Employee or independent contractor? It is a long-standing question that continues to challenge businesses that seek to properly classify workers. Many employers, like the exotic dance clubs in this case, rely on independent contractor agreements to defend their classifications. In a thorough review of an employee/independent contractor analysis, the 4th U.S. Circuit Court of Appeals reminded businesses that such analyses should run much deeper and the determinative issue is the economic realities of the underlying relationship.
Several exotic dancers at two commonly owned and managed dance clubs in Prince George’s County, Md., brought a lawsuit on behalf of themselves and other similarly situated dancers for nonpayment of minimum wages under federal and Maryland law. The clubs denied that the dancers were employees entitled to payment of minimum wages.
The clubs had asked all dancers to sign a “Space/Lease Rental Agreement of Business Space” document that identified the dancers as independent contractors. The dancers were not paid any wages. Rather, compensation was limited to tips received directly from patrons. The lower court granted partial summary judgment in favor of the dancers, finding no material dispute that they were employees and, under the law, entitled to payment of minimum wages.
The appeals court undertook an illustrative analysis of a Fair Labor Standards Act (FLSA) employee/independent contractor six-factor test, which looks at:
The degree of control that the putative employer has over the manner in which the work is performed.
The worker’s opportunities for profit or loss dependent on his or her managerial skill.
The worker’s investment in equipment or material, or his or her employment of other workers.
The degree of skill required for the work.
The permanence of the working relationship.
The degree to which the services rendered are an integral part of the putative employer’s business.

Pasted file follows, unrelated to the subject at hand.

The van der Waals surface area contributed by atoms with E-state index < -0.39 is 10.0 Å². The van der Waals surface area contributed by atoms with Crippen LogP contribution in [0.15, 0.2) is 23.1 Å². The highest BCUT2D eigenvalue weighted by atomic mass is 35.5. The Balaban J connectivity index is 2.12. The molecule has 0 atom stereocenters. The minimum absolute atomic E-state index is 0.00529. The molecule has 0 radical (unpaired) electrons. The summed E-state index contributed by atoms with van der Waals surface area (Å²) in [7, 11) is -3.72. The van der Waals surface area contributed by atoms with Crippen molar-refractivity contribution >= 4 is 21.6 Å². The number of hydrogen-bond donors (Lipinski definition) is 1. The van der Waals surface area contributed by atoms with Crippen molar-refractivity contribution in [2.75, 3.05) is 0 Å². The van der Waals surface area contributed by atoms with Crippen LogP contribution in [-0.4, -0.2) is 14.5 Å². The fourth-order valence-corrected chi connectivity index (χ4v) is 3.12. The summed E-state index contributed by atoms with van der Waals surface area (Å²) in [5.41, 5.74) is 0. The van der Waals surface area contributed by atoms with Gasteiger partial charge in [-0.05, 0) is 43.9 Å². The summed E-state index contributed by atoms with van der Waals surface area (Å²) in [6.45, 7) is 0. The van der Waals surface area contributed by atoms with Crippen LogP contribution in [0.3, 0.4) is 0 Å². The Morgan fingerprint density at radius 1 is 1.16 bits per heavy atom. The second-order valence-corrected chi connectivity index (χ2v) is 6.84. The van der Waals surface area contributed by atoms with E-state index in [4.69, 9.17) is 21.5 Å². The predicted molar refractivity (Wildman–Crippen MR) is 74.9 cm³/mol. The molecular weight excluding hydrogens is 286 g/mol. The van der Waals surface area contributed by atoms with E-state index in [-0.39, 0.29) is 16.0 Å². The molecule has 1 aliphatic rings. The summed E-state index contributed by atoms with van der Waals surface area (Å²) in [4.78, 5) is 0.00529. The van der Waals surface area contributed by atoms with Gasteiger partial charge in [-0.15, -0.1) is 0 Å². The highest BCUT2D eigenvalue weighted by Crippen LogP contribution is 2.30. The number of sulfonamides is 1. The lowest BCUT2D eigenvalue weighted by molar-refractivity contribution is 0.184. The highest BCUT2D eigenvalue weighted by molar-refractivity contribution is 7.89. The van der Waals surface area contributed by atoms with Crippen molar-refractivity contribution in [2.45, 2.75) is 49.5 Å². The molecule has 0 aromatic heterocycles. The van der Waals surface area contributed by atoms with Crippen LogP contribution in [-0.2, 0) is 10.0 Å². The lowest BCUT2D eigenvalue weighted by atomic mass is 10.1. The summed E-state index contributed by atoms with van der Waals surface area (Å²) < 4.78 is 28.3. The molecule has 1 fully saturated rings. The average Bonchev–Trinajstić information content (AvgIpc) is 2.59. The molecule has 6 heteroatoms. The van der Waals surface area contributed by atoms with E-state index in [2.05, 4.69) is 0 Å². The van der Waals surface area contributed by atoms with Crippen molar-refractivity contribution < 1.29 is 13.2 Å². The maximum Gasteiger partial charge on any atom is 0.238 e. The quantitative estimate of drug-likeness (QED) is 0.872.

As for the degree of control, the appeals court highlighted that the clubs took attendance, dictated work schedules, maintained several rules of conduct during working hours, set the fees dancers could charge, counselled dancers on proper behavior, and maintained control of decisions concerning music and lighting for the performances. Given the extent of control over the dancers at the clubs, the appeals court concluded that the first factor of the six-factor test weighed in favor of a finding of employee status.
However, the appeals court cautioned that its conclusion did not “suggest that a worker automatically becomes an employee covered by the FLSA the moment a company exercises any control over him.” The appeals court noted that the appropriate focus of inquiry should be on the degree of control.
The second and third factors, the appeals court found, were largely two sides of the same coin. The clubs controlled the prices dancers could charge and paid for rent, utilities, insurance, advertising and wages for other workers at the clubs. Investment by dancers was limited to their outfits and items they brought to the clubs for their dances. The appeals court noted that the proper analysis of these criteria should address “the worker’s contribution to managerial decision-making and investment relative to the company’s.” It held that the “ratio of managerial skills and operational support” by the clubs, in comparison to the dancers, weighed against an independent contractor classification.
In finding the remaining factors either neutral or indicative of employee status, the appeals court affirmed the decision of the lower court and concluded that the dancers were improperly misclassified as independent contractors.
McFeeley v. Jackson Street Entertainment, 4th Cir., No. 15-1583 (June 8, 2016).
Professional Pointer: Multiple tests for independent contractor status arise in different areas of the law, such as tax and labor. Such analyses also differ across federal and state law. Careful consideration must be given to classification issues to help ensure compliance with these varying standards.